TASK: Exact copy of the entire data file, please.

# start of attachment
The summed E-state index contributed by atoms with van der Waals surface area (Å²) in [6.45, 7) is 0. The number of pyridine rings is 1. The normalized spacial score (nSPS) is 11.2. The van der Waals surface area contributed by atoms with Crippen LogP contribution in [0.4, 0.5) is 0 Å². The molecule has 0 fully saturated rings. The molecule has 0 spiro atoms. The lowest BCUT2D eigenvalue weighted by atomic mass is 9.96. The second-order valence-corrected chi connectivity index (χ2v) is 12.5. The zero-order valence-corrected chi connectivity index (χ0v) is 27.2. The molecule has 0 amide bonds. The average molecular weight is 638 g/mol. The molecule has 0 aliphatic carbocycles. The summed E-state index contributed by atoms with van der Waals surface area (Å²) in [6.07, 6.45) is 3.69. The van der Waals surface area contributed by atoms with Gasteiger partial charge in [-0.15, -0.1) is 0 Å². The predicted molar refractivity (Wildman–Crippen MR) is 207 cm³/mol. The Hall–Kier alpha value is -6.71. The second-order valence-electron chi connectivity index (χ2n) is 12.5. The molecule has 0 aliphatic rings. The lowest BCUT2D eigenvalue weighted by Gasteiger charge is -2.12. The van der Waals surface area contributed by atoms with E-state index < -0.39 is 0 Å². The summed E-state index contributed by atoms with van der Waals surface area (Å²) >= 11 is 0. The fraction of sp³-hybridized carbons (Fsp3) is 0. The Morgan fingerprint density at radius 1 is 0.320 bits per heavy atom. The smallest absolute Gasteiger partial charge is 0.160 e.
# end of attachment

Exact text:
The summed E-state index contributed by atoms with van der Waals surface area (Å²) in [6.45, 7) is 0. The number of pyridine rings is 1. The normalized spacial score (nSPS) is 11.2. The van der Waals surface area contributed by atoms with Crippen LogP contribution in [0.4, 0.5) is 0 Å². The molecule has 0 fully saturated rings. The molecule has 0 spiro atoms. The lowest BCUT2D eigenvalue weighted by atomic mass is 9.96. The second-order valence-corrected chi connectivity index (χ2v) is 12.5. The zero-order valence-corrected chi connectivity index (χ0v) is 27.2. The molecule has 0 amide bonds. The average molecular weight is 638 g/mol. The molecule has 0 aliphatic carbocycles. The summed E-state index contributed by atoms with van der Waals surface area (Å²) in [6.07, 6.45) is 3.69. The van der Waals surface area contributed by atoms with Gasteiger partial charge in [-0.15, -0.1) is 0 Å². The predicted molar refractivity (Wildman–Crippen MR) is 207 cm³/mol. The Hall–Kier alpha value is -6.71. The second-order valence-electron chi connectivity index (χ2n) is 12.5. The molecule has 0 aliphatic rings. The lowest BCUT2D eigenvalue weighted by Gasteiger charge is -2.12. The van der Waals surface area contributed by atoms with E-state index < -0.39 is 0 Å². The summed E-state index contributed by atoms with van der Waals surface area (Å²) >= 11 is 0. The fraction of sp³-hybridized carbons (Fsp3) is 0. The Morgan fingerprint density at radius 1 is 0.320 bits per heavy atom. The smallest absolute Gasteiger partial charge is 0.160 e.